Along with a stunning array of glitter, beer, food, and first-year students, the rush week of January 28 – February 3 marked a slight drop in both fraternity and sorority rush. Overall, there were a lower number of students involved in spring semester Greek life.
Involvement in Greek life typically includes around 80 percent of all undergraduate students, but this semester the percentage dropped two points, with 78 percent of students being involved in Greek life, including all first-year students who recently rushed.
Likewise, the first-year rush class of women and men was smaller than last year’s, totaling 157 women and 118 men. Less than half of first-year male students participated in the formal rush, a significant difference compared to previous years.
“It’s a reflection of the reality that there are many different avenues for involvement open to Sewanee students,” Forbes Mann (C’10), coordinator for fraternity and sorority life, explained. “As a new generation of students comes to Sewanee, it is on our fraternity community to evaluate the needs those students have for involvement, and to adjust our practices appropriately to manifest our fraternities’ distinct values in ways that are relevant to today’s students.”
Various news reports across the country on hazing-related student deaths have also not gone unnoticed. He added, “While I have always admired how well Sewanee students take care of each other, it’s also important to realize that we at Sewanee are not immune from the kind of horrible and widely-publicized tragedies that have occurred as part of the new member process at different colleges around the U.S. over the past year.”
First-year Bernice Leveque (C’21) experienced the rush process, but ultimately chose not to join a sorority. Although she had no intention of rushing when she first came to the school, Sewanee’s unconventional Greek system led to her decision to try it out.
“I went to all ten houses hoping to find my place, and while there definitely was one or two sororities that had potential, the entire process was something I just couldn’t bring myself to support or be a part of,” said Leveque. She concluded, “By not rushing, I hope that more people will see that you can find your place here and it doesn’t have to be in a Greek organization.”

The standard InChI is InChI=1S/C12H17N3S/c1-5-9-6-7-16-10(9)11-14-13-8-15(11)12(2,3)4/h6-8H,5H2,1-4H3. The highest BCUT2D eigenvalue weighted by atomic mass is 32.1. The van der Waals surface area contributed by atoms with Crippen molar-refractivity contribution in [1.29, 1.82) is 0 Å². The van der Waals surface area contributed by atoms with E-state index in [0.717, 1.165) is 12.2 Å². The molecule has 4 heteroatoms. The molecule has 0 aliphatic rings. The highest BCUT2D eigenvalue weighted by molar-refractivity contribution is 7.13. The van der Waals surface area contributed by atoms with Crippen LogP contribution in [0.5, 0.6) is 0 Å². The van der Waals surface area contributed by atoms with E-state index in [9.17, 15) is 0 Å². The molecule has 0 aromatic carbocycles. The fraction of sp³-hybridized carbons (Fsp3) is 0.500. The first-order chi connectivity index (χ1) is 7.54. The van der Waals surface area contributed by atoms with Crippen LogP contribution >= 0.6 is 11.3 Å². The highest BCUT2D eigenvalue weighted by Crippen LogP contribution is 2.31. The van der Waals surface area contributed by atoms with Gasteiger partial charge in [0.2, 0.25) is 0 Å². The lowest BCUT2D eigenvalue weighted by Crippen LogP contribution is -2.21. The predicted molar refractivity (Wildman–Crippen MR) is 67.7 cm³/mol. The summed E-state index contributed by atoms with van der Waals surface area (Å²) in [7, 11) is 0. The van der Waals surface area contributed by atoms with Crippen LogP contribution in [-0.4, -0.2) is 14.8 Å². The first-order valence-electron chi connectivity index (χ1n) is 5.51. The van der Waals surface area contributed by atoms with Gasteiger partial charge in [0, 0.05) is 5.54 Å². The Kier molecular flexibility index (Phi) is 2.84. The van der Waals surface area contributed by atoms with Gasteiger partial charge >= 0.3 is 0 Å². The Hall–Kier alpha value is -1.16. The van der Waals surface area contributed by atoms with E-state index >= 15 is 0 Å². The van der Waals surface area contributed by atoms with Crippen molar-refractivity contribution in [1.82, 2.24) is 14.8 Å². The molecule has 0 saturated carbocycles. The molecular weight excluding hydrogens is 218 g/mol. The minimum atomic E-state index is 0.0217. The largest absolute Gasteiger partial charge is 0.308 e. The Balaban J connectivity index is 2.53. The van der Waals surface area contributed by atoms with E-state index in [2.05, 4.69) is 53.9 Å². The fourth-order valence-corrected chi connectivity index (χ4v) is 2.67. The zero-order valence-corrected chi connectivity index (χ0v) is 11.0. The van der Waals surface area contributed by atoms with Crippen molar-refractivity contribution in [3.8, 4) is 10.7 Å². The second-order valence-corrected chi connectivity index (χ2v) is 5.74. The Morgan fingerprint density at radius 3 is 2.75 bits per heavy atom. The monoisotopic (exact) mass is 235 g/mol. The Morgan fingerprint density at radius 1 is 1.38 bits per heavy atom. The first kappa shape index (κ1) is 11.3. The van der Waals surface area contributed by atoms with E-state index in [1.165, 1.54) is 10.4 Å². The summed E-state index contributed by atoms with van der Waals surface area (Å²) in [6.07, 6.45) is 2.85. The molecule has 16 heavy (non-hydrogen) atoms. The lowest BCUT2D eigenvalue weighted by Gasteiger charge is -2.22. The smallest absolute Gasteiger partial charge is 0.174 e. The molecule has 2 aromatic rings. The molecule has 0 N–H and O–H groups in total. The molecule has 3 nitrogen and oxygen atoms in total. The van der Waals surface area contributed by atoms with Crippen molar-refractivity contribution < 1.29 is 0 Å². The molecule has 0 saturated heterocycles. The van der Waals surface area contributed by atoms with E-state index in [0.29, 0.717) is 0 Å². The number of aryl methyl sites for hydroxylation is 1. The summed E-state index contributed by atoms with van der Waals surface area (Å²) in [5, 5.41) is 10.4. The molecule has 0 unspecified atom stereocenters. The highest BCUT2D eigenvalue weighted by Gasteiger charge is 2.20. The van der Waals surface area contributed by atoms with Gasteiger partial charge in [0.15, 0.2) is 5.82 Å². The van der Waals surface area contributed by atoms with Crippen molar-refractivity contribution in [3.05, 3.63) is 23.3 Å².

Sal Spada (C’21) concurred, maintaining, “I guess I don’t fit in with that type of lifestyle, and I don’t think it would benefit me personally right now.”
On the other hand, Sam Kebede (C’21) commented, “I was hoping to get a really high GPA last semester so I could have some breathing room during rush. Unfortunately, I didn’t do as well as I thought I would, so I want to make up for it now and rush next year.”
Culminating on Saturday with the onslaught of Shake Day, Sunday, January 28 marked the start of the rush process with formal house visits. Women and men went from door-to-door across Sewanee’s campus, interacting with Greek community members to decide which sorority or fraternity would be the best fit for them.
Kappa Omega pledge Youjin Sung (C’21) underwent this year’s rush week, remarking, “I enjoyed becoming a part of something that has been in Sewanee for a while, something bigger than myself.”
For almost 20 years now, Sewanee has followed its annual schedule of house visits on Sunday and Monday, returning house visits on Wednesday, and a concluding Shake Day on Saturday.
However, while sorority and fraternity rush follow quite closely together, there are some ways in which the processes differ. First-years in sorority rush must “return house” to four different organizations in order to ensure that they will receive a bid.
According to Mann, “Fraternity rush allows participants to determine the number of organizations to which they return house, and it does not limit the number of bids an individual participant can receive.”
Altogether, the Greek community continues to thrive at Sewanee. In spite of the lower rate of rushees, Intersorority Council President Yin Agbontaen (C’18) said, “Everything worked out for each Greek organization as it always does!”
Since the blur of rush week, pledges have been bonding with their fellow brothers and sisters through a series of formal and informal house events. Mann concluded, “The diversity of our sororities and fraternities in size, chapter tone, and interests is a real strong suit for us as we continue to build a model Greek community.”
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